Papillary mesothelioma, also known as well-differentiated papillary mesothelioma or WDPM, is a rare form of mesothelioma. This is a cancer that forms in the protective lining of the body’s organs, such as the abdomen, lungs, and heart. Unlike other forms of mesothelioma, this condition usually responds very well to treatment, and it is not likely to spread to other parts of the body.
Although anyone can be diagnosed with the condition, women between the ages of 30 and 40 are most likely to be diagnosed with papillary mesothelioma. The condition is also seen in men when they are around 50 years old, and is unlikely to affect younger members of either sex. It is very rare in women who are past child-bearing age.
Women diagnosed with papillary mesothelioma often develop tumors in the peritoneum, or the lining of the abdomen. Women's ovaries are also a common area affected by such tumors. Men often experience growths in the tunica vaginalis, or the protective covering of the testes. Other masses may be found in the linings of the heart and lungs. Not all growths associated with this condition are cancerous.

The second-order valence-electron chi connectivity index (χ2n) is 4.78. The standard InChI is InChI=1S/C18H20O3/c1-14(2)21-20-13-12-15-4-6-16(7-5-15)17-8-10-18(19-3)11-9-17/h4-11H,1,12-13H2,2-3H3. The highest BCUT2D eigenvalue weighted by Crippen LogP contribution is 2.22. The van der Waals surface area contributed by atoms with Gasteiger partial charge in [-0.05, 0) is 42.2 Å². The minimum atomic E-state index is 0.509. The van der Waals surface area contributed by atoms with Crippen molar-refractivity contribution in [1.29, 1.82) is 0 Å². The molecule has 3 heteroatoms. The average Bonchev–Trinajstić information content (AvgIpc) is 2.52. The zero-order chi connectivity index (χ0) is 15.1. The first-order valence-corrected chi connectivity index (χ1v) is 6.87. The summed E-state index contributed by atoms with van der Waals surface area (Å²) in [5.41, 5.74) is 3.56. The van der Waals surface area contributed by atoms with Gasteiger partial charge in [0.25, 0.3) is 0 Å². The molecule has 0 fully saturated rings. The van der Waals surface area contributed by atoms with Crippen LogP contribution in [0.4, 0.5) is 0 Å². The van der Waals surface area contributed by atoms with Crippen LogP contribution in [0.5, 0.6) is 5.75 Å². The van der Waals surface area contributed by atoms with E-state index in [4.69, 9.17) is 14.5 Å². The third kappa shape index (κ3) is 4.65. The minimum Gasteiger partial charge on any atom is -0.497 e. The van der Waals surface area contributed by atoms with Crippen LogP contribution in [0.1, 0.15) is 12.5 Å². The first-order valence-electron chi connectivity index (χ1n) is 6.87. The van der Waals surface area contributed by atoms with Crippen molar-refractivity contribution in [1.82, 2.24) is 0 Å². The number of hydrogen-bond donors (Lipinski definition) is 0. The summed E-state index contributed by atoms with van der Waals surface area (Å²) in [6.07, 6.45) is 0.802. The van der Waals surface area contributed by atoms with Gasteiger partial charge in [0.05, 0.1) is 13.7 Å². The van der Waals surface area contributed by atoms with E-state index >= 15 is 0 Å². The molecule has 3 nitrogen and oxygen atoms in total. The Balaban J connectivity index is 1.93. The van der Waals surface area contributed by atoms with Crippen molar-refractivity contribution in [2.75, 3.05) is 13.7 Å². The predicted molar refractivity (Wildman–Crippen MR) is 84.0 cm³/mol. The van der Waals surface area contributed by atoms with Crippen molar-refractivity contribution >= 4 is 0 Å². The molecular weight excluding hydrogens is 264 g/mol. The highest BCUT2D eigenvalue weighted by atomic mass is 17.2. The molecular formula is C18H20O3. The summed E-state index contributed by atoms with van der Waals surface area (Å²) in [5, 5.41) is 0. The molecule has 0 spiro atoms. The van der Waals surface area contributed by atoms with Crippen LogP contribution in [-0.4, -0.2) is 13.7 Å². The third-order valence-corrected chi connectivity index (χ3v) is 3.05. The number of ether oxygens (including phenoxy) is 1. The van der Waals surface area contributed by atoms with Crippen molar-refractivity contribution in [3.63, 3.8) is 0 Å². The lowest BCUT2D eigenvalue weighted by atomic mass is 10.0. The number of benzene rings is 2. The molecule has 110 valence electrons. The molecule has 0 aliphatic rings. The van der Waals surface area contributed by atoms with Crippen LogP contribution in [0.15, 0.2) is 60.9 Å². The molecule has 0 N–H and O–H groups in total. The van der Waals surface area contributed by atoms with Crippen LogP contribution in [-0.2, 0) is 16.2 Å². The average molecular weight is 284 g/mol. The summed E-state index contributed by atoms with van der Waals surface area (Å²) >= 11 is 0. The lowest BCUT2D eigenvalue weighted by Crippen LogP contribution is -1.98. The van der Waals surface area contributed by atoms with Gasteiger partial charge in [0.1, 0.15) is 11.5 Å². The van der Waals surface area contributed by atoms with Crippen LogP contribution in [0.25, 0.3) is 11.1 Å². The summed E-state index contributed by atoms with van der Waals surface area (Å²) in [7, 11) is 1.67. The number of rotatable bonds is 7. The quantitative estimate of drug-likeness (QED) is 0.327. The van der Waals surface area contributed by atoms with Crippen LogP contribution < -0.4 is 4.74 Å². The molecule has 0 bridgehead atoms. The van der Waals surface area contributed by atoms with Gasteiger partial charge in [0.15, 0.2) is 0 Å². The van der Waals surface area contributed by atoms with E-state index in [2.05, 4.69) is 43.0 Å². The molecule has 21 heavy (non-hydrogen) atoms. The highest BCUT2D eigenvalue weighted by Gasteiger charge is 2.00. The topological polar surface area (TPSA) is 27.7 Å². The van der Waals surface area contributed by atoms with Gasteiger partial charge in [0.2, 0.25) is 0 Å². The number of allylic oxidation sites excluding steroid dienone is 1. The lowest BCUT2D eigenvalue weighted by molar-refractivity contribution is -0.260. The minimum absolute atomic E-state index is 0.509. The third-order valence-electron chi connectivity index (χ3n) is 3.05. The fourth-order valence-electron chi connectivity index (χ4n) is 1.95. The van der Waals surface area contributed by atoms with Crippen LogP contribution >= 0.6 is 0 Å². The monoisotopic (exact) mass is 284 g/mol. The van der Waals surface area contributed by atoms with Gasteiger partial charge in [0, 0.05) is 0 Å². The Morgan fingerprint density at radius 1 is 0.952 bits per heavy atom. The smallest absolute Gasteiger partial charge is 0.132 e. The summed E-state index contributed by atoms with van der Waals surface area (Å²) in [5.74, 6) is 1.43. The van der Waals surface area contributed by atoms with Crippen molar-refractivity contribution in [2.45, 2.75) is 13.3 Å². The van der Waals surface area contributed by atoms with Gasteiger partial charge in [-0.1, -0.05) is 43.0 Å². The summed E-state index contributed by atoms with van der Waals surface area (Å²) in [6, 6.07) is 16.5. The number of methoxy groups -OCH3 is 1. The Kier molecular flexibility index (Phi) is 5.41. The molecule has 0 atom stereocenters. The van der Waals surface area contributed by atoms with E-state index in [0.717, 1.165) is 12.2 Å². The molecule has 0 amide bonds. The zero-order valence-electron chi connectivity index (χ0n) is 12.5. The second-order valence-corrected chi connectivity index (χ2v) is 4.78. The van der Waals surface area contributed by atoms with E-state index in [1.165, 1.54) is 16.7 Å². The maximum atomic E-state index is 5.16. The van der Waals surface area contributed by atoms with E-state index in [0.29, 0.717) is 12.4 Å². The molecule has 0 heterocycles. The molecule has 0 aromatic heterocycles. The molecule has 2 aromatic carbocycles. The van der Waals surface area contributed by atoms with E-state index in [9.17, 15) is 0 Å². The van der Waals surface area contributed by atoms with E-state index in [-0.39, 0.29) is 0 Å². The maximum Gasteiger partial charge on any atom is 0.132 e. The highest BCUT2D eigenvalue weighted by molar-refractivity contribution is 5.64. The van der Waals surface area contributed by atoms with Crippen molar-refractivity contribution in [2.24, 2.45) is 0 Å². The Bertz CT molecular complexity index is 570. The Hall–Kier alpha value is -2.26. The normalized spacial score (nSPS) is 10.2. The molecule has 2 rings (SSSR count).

Many patients diagnosed with this disease experience no pain or other symptoms. Most cases are found through x-rays, MRI, PET, or CT scans. Physicians usually remove some cells from tumors identified on imaging tests to perform a biopsy. This allows doctors to study the cells microscopically, to check for abnormalities and test for proteins that indicate cancer.
While many forms of mesothelioma are linked with asbestos exposure, papillary mesothelioma appears to have to no link to it. In other words, some patients do have a history of asbestos exposure, but many others do not. The primary cause of this type of cancer is unknown, but it is believed that it may respond to prevention efforts, once research uncovers the main causes that contribute to the condition.
Since papillary mesothelioma is so rare, there is no standardized treatment for the condition. Most doctors treat it with the same methods used on patients with other forms of mesothelioma. Surgical removal of tumors and chemotherapy are usually effective methods.
The recurrence rate of papillary mesothelioma is high, though recurrent cases typically respond to treatment just as well as first-time cases. Recurrence usually involves tumors at the same site as the original tumor, and these are still unlikely to spread to other organs or body parts. Doctors monitor papillary mesothelioma patients closely after treatment, to check for signs of recurring tumors.